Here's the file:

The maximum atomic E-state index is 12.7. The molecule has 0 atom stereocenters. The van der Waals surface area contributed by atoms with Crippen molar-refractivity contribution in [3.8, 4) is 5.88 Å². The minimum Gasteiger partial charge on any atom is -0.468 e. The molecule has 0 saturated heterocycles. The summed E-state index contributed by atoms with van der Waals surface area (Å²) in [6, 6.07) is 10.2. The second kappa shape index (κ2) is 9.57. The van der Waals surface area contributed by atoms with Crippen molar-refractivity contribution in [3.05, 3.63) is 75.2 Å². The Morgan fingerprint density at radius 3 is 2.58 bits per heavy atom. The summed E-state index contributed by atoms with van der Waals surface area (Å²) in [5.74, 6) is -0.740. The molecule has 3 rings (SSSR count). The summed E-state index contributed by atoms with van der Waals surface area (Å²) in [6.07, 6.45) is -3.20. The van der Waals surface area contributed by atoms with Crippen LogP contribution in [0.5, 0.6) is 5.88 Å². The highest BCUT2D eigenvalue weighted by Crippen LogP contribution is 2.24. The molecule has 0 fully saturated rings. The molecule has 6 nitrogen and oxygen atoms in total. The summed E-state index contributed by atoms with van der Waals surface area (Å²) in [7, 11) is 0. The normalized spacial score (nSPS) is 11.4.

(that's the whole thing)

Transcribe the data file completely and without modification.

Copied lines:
The maximum atomic E-state index is 12.7. The molecule has 0 atom stereocenters. The van der Waals surface area contributed by atoms with Crippen molar-refractivity contribution in [3.8, 4) is 5.88 Å². The minimum Gasteiger partial charge on any atom is -0.468 e. The molecule has 0 saturated heterocycles. The summed E-state index contributed by atoms with van der Waals surface area (Å²) in [6, 6.07) is 10.2. The second kappa shape index (κ2) is 9.57. The van der Waals surface area contributed by atoms with Crippen molar-refractivity contribution in [3.05, 3.63) is 75.2 Å². The Morgan fingerprint density at radius 3 is 2.58 bits per heavy atom. The summed E-state index contributed by atoms with van der Waals surface area (Å²) in [5.74, 6) is -0.740. The molecule has 3 rings (SSSR count). The summed E-state index contributed by atoms with van der Waals surface area (Å²) in [6.07, 6.45) is -3.20. The van der Waals surface area contributed by atoms with Crippen LogP contribution in [0.5, 0.6) is 5.88 Å². The highest BCUT2D eigenvalue weighted by Crippen LogP contribution is 2.24. The molecule has 0 fully saturated rings. The molecule has 6 nitrogen and oxygen atoms in total. The summed E-state index contributed by atoms with van der Waals surface area (Å²) in [7, 11) is 0. The normalized spacial score (nSPS) is 11.4.